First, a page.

It’s no secret that my colleagues and I at the Thomas B. Fordham Foundation have been critics of the Dayton Public Schools (DPS) over the past decade and have done our best--not good enough--to help create sound educational alternatives for kids whose prospects were blighted by the system’s disabilities.
This wasn’t ill-will, much less an animus toward public education. It was quite simply that DPS had languished for years as Ohio’s lowest performing public school district (618th out of 618); the district spent less than 50 percent of its budget on instruction, which included scant attention to academic achievement; and, despite clear signs of distress, it seemed all but immune to reform.
The Council of the Great City Schools, an advocate and support organization for large urban districts, succinctly summed up the situation in early 2002: “Dayton Public Schools are in crisis. Student achievement is low. Funding is tenuous. Buildings are dilapidated. And the public is clearly looking at its options. Without change, parents will find or create them. The warning signs are everywhere.”
Then things began to change. Today DPS is far from where it needs to get, but its performance is strengthening and important milestones are being passed. This gradual turnaround began when the reform-minded Kids First slate, led by Gail Littlejohn, took command of the school board five years ago and selected Dr. Percy Mack to serve as the district’s new superintendent.
Since that time, the Dayton Public Schools have made slow but steady progress toward academic achievement. The reform team has put into place a cohesive academic strategy; increased the amount of money targeted at instruction to more than 60 percent; raised test scores; and last year moved out of Academic Emergency (the state’s lowest academic rating) and up two notches to Continuous Improvement (the equivalent of a “C”). Responding both to academic common sense and to competition from area private and charter schools, DPS has created several new and innovative school programs like the all-girls Charity Adams School, Dayton Early College Academy and Dayton Technology Design High School. An awesome school-construction program is underway.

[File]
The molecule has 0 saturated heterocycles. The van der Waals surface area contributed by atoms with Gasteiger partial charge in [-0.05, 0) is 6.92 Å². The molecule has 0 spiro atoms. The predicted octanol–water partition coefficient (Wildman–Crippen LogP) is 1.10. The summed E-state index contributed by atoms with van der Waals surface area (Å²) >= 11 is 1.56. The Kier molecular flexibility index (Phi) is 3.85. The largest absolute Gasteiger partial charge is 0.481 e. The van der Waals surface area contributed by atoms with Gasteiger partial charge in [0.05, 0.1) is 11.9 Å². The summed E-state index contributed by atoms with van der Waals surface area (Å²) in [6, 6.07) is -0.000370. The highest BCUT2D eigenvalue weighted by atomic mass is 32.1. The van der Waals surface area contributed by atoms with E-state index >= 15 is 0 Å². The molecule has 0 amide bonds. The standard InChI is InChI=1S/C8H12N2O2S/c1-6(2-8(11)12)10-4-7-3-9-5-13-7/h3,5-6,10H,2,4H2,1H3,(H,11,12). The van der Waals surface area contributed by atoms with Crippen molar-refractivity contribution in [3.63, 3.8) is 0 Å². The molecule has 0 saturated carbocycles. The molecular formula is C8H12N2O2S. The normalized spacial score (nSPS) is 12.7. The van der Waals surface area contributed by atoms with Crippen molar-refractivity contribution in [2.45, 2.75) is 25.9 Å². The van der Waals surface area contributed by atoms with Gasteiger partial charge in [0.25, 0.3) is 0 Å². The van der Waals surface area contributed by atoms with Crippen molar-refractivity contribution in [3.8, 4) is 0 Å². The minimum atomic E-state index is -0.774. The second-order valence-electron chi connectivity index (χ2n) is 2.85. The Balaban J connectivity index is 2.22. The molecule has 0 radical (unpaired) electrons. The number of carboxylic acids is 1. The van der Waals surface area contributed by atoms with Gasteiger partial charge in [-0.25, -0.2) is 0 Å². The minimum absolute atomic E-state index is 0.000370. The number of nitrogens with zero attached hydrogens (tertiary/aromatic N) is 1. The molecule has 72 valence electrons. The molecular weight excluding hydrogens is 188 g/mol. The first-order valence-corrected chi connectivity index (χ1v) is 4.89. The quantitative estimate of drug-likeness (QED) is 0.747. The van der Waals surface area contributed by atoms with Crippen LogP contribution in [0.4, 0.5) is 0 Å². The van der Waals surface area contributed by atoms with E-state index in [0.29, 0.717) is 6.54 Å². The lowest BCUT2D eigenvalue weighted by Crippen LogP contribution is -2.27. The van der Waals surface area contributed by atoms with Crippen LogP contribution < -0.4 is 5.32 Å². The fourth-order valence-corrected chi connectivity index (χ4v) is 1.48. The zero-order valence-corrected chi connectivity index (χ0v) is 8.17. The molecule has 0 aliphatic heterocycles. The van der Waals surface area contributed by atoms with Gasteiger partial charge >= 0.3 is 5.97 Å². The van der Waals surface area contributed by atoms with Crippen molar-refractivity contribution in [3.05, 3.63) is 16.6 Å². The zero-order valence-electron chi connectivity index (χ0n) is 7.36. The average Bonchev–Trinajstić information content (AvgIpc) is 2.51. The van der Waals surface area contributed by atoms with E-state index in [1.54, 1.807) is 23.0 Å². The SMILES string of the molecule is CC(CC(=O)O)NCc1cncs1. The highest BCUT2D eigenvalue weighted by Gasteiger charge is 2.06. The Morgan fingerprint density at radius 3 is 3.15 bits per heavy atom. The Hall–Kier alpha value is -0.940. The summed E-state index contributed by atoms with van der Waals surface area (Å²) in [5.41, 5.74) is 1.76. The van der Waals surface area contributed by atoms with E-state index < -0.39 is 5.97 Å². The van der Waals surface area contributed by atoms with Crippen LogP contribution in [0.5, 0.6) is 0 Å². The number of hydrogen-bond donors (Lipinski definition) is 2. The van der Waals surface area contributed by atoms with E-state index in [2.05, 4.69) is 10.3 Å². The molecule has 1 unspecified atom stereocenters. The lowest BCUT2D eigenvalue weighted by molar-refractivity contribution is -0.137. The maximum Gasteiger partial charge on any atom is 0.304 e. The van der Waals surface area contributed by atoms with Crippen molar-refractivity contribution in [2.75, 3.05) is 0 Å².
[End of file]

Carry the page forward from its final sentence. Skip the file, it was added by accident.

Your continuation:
At the same time, DPS has also made some painful job cuts (the most recent announced this month) in an effort to right size its operation. And despite real pressure and strike threats from the Dayton Education Association, DPS board members have kept salaries within bounds. In tough fiscal times, laying employees off and reining in new spending, while manifestly unpleasant decisions, represent both competent leadership and good stewardship of taxpayer dollars.
To remain on its reformist course, DPS now needs help from the city’s taxpayers. A 15-mill operating levy will be on the May ballot. The last levy was passed way back in 1992. If passed, the operating levy would provide Dayton Public Schools with an additional $30 million per year to continue its reform efforts, raise the quality of instruction in its schools, and secure the district’s finances. If it fails the district faces a litany of bad choices, and its future would be in doubt.
The reformers at the district’s helm have earned the opportunity to stay on course. Yes, Dayton voters and taxpayers, including the city’s business and civic leaders, will need to be vigilant as these dollars are spent. Many tough challenges lie ahead and nobody will benefit if the district slips back into its old ways. But some additional time is needed to turn this aircraft carrier.
In 2005, the Council of the Great City Schools conducted a second review of DPS and its programs. The progress they saw was encouraging. “Understand,” the reviewers wrote, “that the district was very broken but it’s now on the mend. Improvement will take some time and considerable community involvement and support.” DPS leadership has been doing its part. Now it’s time for other Daytonians to do theirs.
A similar version of this editorial was featured in the February 6th issue of the Dayton Daily News.